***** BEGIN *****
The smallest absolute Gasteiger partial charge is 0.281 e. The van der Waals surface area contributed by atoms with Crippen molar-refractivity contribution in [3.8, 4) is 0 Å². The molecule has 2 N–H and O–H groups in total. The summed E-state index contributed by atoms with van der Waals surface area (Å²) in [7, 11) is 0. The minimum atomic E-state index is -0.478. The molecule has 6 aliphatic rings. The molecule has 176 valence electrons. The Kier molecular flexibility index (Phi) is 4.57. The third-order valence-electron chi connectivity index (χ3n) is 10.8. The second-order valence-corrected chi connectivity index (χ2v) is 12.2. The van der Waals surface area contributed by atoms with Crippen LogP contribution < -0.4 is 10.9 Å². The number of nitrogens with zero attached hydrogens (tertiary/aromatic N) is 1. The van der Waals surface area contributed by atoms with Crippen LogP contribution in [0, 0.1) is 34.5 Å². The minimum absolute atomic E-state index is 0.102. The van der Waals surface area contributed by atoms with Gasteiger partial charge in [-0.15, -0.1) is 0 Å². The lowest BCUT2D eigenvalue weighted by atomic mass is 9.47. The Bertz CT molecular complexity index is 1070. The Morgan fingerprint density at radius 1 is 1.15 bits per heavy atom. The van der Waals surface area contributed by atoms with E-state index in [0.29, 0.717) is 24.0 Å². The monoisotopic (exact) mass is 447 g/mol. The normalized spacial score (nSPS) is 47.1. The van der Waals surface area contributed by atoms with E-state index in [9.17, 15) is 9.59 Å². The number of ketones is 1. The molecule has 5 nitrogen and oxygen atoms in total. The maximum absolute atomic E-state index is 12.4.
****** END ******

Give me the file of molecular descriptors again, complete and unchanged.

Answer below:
The smallest absolute Gasteiger partial charge is 0.281 e. The van der Waals surface area contributed by atoms with Crippen molar-refractivity contribution in [3.8, 4) is 0 Å². The molecule has 2 N–H and O–H groups in total. The summed E-state index contributed by atoms with van der Waals surface area (Å²) in [7, 11) is 0. The minimum atomic E-state index is -0.478. The molecule has 6 aliphatic rings. The molecule has 176 valence electrons. The Kier molecular flexibility index (Phi) is 4.57. The third-order valence-electron chi connectivity index (χ3n) is 10.8. The second-order valence-corrected chi connectivity index (χ2v) is 12.2. The van der Waals surface area contributed by atoms with Crippen LogP contribution < -0.4 is 10.9 Å². The number of nitrogens with zero attached hydrogens (tertiary/aromatic N) is 1. The van der Waals surface area contributed by atoms with Crippen LogP contribution in [0, 0.1) is 34.5 Å². The minimum absolute atomic E-state index is 0.102. The van der Waals surface area contributed by atoms with Gasteiger partial charge in [-0.15, -0.1) is 0 Å². The lowest BCUT2D eigenvalue weighted by atomic mass is 9.47. The Bertz CT molecular complexity index is 1070. The Morgan fingerprint density at radius 1 is 1.15 bits per heavy atom. The van der Waals surface area contributed by atoms with E-state index in [0.29, 0.717) is 24.0 Å². The monoisotopic (exact) mass is 447 g/mol. The normalized spacial score (nSPS) is 47.1. The van der Waals surface area contributed by atoms with E-state index in [9.17, 15) is 9.59 Å². The number of ketones is 1. The molecule has 5 nitrogen and oxygen atoms in total. The maximum absolute atomic E-state index is 12.4.